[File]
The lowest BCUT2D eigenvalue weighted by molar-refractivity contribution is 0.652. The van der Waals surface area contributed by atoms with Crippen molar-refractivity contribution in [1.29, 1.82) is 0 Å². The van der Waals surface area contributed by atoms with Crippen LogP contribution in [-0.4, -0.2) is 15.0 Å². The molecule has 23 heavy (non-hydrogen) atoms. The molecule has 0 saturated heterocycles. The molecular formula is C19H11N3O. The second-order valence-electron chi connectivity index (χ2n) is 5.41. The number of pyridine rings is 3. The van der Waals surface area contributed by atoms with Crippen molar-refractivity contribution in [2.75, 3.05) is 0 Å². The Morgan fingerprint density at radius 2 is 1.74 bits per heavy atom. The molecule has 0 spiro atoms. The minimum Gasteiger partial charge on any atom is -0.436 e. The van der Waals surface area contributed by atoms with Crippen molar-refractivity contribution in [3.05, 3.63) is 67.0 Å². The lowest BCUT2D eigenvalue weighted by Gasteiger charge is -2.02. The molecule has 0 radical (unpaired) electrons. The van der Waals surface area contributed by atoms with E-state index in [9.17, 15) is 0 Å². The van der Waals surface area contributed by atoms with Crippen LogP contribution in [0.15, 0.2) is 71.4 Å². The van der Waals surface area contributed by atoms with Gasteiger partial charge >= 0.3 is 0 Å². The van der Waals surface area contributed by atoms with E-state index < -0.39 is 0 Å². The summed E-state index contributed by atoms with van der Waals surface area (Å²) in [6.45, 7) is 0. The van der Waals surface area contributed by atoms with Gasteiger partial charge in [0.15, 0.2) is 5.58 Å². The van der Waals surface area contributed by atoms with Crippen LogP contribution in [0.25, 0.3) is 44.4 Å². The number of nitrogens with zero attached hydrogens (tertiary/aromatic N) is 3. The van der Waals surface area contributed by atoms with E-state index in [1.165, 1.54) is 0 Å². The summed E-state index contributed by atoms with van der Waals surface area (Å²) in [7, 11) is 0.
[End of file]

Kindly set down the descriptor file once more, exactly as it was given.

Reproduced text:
The lowest BCUT2D eigenvalue weighted by molar-refractivity contribution is 0.652. The van der Waals surface area contributed by atoms with Crippen molar-refractivity contribution in [1.29, 1.82) is 0 Å². The van der Waals surface area contributed by atoms with Crippen LogP contribution in [-0.4, -0.2) is 15.0 Å². The molecule has 23 heavy (non-hydrogen) atoms. The molecule has 0 saturated heterocycles. The molecular formula is C19H11N3O. The second-order valence-electron chi connectivity index (χ2n) is 5.41. The number of pyridine rings is 3. The van der Waals surface area contributed by atoms with Crippen molar-refractivity contribution in [2.75, 3.05) is 0 Å². The Morgan fingerprint density at radius 2 is 1.74 bits per heavy atom. The molecule has 0 spiro atoms. The minimum Gasteiger partial charge on any atom is -0.436 e. The van der Waals surface area contributed by atoms with Crippen molar-refractivity contribution in [3.05, 3.63) is 67.0 Å². The lowest BCUT2D eigenvalue weighted by Gasteiger charge is -2.02. The molecule has 0 radical (unpaired) electrons. The van der Waals surface area contributed by atoms with E-state index in [9.17, 15) is 0 Å². The van der Waals surface area contributed by atoms with Crippen LogP contribution in [0.15, 0.2) is 71.4 Å². The van der Waals surface area contributed by atoms with Gasteiger partial charge >= 0.3 is 0 Å². The van der Waals surface area contributed by atoms with E-state index < -0.39 is 0 Å². The summed E-state index contributed by atoms with van der Waals surface area (Å²) in [6.45, 7) is 0. The van der Waals surface area contributed by atoms with Gasteiger partial charge in [0.15, 0.2) is 5.58 Å². The van der Waals surface area contributed by atoms with Crippen LogP contribution in [0.25, 0.3) is 44.4 Å². The number of nitrogens with zero attached hydrogens (tertiary/aromatic N) is 3. The van der Waals surface area contributed by atoms with E-state index in [1.165, 1.54) is 0 Å². The summed E-state index contributed by atoms with van der Waals surface area (Å²) in [7, 11) is 0.